The term Creole is French and refers to the people native to Louisiana before it was sold to the US in 1803. The term was used to differentiate between Louisiana natives and European immigrants. The Creole culture is a fascinating mixture of many different countries’ languages, customs and histories. Food like Gumbo, red beans and rice, and Jambalaya are Creole. Their language, bits and pieces taken from Spanish, French, and African is known as Louisiana French. They also developed their own music called Zydeco.

Mardi Gras

“An American has not seen the United States until he has seen Mardi Gras in New Orleans”

-Mark Twain

Mardi Gras is an epic celebration that resulted from the Catholic Christian holidays Shrove Tuesday and Ash Wednesday. The term Mardi Gras is French for Fat Tuesday (Shrove Tuesday) and usually consists of a feast before a great fasting called Lent.

mardi gras
Courtesy of Fox News

New Orleans is a fun city full of interesting culture, great food, fun energy and Mardi Gras! It has alligators and French Quarter and Bourbon Street! It’s Fun Fun FUN.

But Wait…

From my Instagram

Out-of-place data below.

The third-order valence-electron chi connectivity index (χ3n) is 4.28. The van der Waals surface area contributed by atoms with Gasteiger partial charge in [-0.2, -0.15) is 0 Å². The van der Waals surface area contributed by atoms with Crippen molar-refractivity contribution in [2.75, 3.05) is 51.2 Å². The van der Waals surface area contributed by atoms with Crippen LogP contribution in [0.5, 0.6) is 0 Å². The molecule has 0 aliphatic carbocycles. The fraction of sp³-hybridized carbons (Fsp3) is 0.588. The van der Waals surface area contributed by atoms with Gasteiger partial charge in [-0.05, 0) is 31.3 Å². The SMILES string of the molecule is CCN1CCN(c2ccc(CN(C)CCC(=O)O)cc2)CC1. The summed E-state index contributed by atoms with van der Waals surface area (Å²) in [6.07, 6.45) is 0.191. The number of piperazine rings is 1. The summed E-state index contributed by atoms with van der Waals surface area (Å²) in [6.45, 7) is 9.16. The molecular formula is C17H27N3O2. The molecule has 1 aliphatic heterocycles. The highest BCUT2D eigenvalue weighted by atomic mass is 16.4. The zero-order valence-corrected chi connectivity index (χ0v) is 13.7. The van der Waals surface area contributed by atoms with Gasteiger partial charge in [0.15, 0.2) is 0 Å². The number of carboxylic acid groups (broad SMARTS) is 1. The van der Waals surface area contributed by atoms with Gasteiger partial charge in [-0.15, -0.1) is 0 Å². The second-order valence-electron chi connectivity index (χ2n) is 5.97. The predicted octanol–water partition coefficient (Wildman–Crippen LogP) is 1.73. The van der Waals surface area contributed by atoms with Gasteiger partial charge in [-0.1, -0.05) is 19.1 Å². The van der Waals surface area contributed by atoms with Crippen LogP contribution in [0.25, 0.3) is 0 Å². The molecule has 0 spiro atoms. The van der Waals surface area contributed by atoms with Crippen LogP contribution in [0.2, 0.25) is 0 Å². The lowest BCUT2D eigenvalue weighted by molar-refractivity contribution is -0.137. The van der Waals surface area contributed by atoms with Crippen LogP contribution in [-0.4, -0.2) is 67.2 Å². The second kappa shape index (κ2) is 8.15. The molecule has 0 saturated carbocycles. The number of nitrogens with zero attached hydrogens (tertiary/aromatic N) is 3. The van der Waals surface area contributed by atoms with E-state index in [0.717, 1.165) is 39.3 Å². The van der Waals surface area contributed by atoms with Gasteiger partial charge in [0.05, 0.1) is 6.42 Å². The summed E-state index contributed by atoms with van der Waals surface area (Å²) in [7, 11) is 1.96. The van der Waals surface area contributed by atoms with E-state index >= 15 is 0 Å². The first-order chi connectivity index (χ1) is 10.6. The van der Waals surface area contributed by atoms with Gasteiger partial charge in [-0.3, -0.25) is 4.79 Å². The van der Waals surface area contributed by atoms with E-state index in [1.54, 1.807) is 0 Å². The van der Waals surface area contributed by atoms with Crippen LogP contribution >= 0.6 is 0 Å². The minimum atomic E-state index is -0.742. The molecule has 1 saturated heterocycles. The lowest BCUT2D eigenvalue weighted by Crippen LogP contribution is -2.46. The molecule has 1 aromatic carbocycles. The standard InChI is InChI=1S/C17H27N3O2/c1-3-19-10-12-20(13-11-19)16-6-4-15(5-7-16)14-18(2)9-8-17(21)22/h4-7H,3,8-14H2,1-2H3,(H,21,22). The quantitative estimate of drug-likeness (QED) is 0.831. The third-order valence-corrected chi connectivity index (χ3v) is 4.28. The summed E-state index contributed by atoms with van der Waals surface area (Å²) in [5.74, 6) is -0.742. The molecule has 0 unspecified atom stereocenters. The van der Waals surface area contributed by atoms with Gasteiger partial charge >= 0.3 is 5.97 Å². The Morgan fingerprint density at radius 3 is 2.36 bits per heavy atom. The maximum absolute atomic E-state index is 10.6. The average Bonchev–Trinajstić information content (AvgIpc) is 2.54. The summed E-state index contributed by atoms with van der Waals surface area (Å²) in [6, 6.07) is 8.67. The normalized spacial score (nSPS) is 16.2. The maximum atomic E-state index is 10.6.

New Orleans is also a town of darkness. It was a well known Port in the 1700s and 1800s servicing the Atlantic Slave Trade. The town is a hot spot for paranormal enthusiasts due to it’s rich history of death and crimes resulting in Haunted houses, graveyards, churches, and other buildings. A must-do of visiting New Orleans is a haunted tour or a ghost tour. You can learn about New Orleans’ sordid past and visit some of the most famous horror stories in the United States. My friends and I did our own tour with a phone app that had a list of the most famous places as well as the background of the hauntings and a map. One of the most famous of New Orleans is the house of Madame LeLaurie (story used in the second season of American Horror Story) who, along with her doctor husband, tortured and dissected slaves in their attic for years. They did the most disgusting and atrocious things! Eeuugghh!!!